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my twelve year old grandson will not behave

(9 Posts)
sheila01 Thu 13-Jun-13 12:08:30

can anyone please help me my twelve year old grandson cant seem to get his behaviour right and is continuously in trouble at school and at home he has lived with me for three months because of a breakdown in relationship with his mother he only seems to respond for a short time when he is getting a reward for it which is becoming costly i always had a good bond with him but he is shredding it away bit by bit and im at the end of my tether with him i really dont want to give up on him i love him very much but its starting to make me feel ill a big problem in getting him sorted out is that i work 30hrs a week mostly evenings and weekends so am not at home all the time

Aka Thu 13-Jun-13 12:18:07

You may need professional help. Have you spoken to his school? If he's giving cause for concern there too then he may need to be referred to the Educational Pyschologist. I've worked with some who are excellent and others I'd not leave my cat with for a weekend, so you'll need to pass any recommendations they might make through your own reality checker.
If it's not sufficiently severe to refer to an Ed. Pysch then perhaps you need to firstly talk to him and see if he'll open up. Being away from his mother can be stressful. And if you can together set a few realistic boundaries which are rewarded not with costly rewards but extras such as staying up longer, his favourite dinner, etc. and not every good deed needs a reward, sometimes a cuddle, if he'll let you, a high five, a verbal 'well done' will suffice for the little things. Also remind him that you love him often, he might be testing your love in his own 12-year old way.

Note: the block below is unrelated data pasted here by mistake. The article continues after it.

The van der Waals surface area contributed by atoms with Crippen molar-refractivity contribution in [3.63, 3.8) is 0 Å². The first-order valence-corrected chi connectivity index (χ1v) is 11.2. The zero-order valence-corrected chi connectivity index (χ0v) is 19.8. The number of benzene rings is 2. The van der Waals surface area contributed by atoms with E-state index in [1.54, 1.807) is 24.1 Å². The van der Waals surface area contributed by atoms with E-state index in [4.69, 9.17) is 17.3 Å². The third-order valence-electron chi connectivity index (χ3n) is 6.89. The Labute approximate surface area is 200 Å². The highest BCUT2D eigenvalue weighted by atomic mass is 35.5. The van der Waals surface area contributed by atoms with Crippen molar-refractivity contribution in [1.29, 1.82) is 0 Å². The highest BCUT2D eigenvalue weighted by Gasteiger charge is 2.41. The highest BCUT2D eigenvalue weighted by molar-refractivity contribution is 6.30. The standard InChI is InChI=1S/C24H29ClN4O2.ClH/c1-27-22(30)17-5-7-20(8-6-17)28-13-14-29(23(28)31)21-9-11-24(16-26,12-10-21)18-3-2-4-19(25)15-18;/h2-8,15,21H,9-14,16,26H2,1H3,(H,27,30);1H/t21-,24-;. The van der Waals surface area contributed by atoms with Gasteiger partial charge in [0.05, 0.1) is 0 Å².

Movedalot Thu 13-Jun-13 13:59:04

Poor lad must be very confused. He will think no one loves him. Perhaps the only way he has been able to get attention is to misbehave? Changing at this age will not be quick and will need a lot of love and patience. I agree with all Aka has said and would add that perhaps deprivation of privileges might also help? Perhaps you could say, if you do such and such again you won't be allowed to ........................?

JessM Thu 13-Jun-13 14:12:53

That sounds really challenging sheila01 and I agree you need professional help. I suggest you make an appointment to meet with his head of year/head of house as soon as possible and try to enlist their help. I assume they know he has had problems at home - if not, it would help them to be in the picture and they are the people who can bring in professional help from local services.

whenim64 Thu 13-Jun-13 14:40:42

Yes, the school is the starting place and the visiting educational pychologist can gen up on what is known so far, then talk with you and the teachers about what might be a useful way forward. You might find his behaviour differs according to where he is. Can you find any time for the two of you to do something enjoyable together? Maybe an outing, picnic, visit somewhere special that he can look forward to?

Who is he with in the evening and at weekends when you are working? Can they shed any light on his behaviour?

Marelli Thu 13-Jun-13 17:46:28

sheila01, my own 13-year-old grand-daughter's behaviour at home is really very bad. At school, where she's doing really well, her behaviour is perfect, and the teachers aren't at all aware of how things are at home.
If you feel you can speak to the teaching staff (would you need to let your daughter know this - is she available to talk to just now?)then I would try to do so. Perhaps the school aren't completely aware of any on-going issues at your grandson's home.